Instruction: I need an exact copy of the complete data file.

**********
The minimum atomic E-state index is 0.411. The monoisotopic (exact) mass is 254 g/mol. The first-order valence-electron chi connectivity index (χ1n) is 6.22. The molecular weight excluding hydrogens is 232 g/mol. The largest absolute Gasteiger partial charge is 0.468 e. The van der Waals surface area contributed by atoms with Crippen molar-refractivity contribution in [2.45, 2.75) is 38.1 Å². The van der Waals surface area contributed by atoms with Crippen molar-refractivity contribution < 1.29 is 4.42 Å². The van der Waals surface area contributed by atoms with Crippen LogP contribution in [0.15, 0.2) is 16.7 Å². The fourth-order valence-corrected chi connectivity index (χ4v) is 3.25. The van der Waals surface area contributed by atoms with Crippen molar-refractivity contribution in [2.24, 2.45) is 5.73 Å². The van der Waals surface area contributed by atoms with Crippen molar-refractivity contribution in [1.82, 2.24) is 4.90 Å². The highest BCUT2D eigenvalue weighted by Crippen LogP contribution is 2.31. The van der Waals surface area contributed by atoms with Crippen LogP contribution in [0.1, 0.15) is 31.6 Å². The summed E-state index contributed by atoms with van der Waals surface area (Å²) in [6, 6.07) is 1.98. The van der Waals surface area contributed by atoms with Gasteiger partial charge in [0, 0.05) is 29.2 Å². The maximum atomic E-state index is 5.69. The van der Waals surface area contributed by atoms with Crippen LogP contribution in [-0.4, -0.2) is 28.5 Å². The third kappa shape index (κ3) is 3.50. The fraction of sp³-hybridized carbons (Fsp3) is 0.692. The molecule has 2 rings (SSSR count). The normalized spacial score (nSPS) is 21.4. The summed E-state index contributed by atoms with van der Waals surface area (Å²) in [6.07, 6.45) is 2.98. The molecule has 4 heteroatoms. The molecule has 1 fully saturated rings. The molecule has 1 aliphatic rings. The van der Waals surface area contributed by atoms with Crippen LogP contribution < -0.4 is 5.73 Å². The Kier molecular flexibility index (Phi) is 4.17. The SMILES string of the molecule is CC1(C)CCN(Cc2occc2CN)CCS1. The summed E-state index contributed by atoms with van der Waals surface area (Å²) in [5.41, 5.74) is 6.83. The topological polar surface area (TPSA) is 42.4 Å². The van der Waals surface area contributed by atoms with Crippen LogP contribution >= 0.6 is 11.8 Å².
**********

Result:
The minimum atomic E-state index is 0.411. The monoisotopic (exact) mass is 254 g/mol. The first-order valence-electron chi connectivity index (χ1n) is 6.22. The molecular weight excluding hydrogens is 232 g/mol. The largest absolute Gasteiger partial charge is 0.468 e. The van der Waals surface area contributed by atoms with Crippen molar-refractivity contribution in [2.45, 2.75) is 38.1 Å². The van der Waals surface area contributed by atoms with Crippen molar-refractivity contribution < 1.29 is 4.42 Å². The van der Waals surface area contributed by atoms with Crippen LogP contribution in [0.15, 0.2) is 16.7 Å². The fourth-order valence-corrected chi connectivity index (χ4v) is 3.25. The van der Waals surface area contributed by atoms with Crippen molar-refractivity contribution in [2.24, 2.45) is 5.73 Å². The van der Waals surface area contributed by atoms with Crippen molar-refractivity contribution in [1.82, 2.24) is 4.90 Å². The highest BCUT2D eigenvalue weighted by Crippen LogP contribution is 2.31. The van der Waals surface area contributed by atoms with Crippen LogP contribution in [0.1, 0.15) is 31.6 Å². The summed E-state index contributed by atoms with van der Waals surface area (Å²) in [6, 6.07) is 1.98. The van der Waals surface area contributed by atoms with Gasteiger partial charge in [0, 0.05) is 29.2 Å². The maximum atomic E-state index is 5.69. The van der Waals surface area contributed by atoms with Crippen LogP contribution in [-0.4, -0.2) is 28.5 Å². The third kappa shape index (κ3) is 3.50. The fraction of sp³-hybridized carbons (Fsp3) is 0.692. The molecule has 2 rings (SSSR count). The normalized spacial score (nSPS) is 21.4. The summed E-state index contributed by atoms with van der Waals surface area (Å²) in [6.07, 6.45) is 2.98. The molecule has 4 heteroatoms. The molecule has 1 fully saturated rings. The molecule has 1 aliphatic rings. The van der Waals surface area contributed by atoms with Crippen LogP contribution < -0.4 is 5.73 Å². The Kier molecular flexibility index (Phi) is 4.17. The SMILES string of the molecule is CC1(C)CCN(Cc2occc2CN)CCS1. The summed E-state index contributed by atoms with van der Waals surface area (Å²) in [5.41, 5.74) is 6.83. The topological polar surface area (TPSA) is 42.4 Å². The van der Waals surface area contributed by atoms with Crippen LogP contribution >= 0.6 is 11.8 Å².